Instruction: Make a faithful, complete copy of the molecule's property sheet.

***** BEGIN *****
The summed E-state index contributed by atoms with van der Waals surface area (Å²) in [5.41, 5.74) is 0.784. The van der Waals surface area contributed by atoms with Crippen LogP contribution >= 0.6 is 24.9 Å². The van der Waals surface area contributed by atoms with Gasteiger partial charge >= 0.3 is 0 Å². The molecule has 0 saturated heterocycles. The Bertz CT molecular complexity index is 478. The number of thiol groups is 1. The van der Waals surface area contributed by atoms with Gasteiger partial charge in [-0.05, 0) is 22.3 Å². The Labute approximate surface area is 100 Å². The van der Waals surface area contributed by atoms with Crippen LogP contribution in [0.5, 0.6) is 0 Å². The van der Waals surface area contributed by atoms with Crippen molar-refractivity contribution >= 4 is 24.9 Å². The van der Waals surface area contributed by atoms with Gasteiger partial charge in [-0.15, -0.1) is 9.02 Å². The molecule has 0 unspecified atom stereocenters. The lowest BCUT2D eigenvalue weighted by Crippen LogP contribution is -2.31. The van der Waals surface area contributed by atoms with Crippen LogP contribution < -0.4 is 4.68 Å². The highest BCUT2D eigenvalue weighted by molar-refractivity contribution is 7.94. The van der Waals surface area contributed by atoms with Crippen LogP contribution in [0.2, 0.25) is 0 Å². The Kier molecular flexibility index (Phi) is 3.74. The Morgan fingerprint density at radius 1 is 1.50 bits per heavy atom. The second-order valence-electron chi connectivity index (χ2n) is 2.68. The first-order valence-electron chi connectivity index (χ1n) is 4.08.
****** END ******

The summed E-state index contributed by atoms with van der Waals surface area (Å²) in [5.41, 5.74) is 0.784. The van der Waals surface area contributed by atoms with Crippen LogP contribution >= 0.6 is 24.9 Å². The van der Waals surface area contributed by atoms with Gasteiger partial charge >= 0.3 is 0 Å². The molecule has 0 saturated heterocycles. The Bertz CT molecular complexity index is 478. The number of thiol groups is 1. The van der Waals surface area contributed by atoms with Gasteiger partial charge in [-0.05, 0) is 22.3 Å². The Labute approximate surface area is 100 Å². The van der Waals surface area contributed by atoms with Crippen LogP contribution in [0.5, 0.6) is 0 Å². The van der Waals surface area contributed by atoms with Crippen molar-refractivity contribution >= 4 is 24.9 Å². The van der Waals surface area contributed by atoms with Gasteiger partial charge in [-0.15, -0.1) is 9.02 Å². The molecule has 0 unspecified atom stereocenters. The lowest BCUT2D eigenvalue weighted by Crippen LogP contribution is -2.31. The van der Waals surface area contributed by atoms with Crippen LogP contribution < -0.4 is 4.68 Å². The highest BCUT2D eigenvalue weighted by molar-refractivity contribution is 7.94. The van der Waals surface area contributed by atoms with Crippen LogP contribution in [0.2, 0.25) is 0 Å². The Kier molecular flexibility index (Phi) is 3.74. The Morgan fingerprint density at radius 1 is 1.50 bits per heavy atom. The second-order valence-electron chi connectivity index (χ2n) is 2.68. The first-order valence-electron chi connectivity index (χ1n) is 4.08.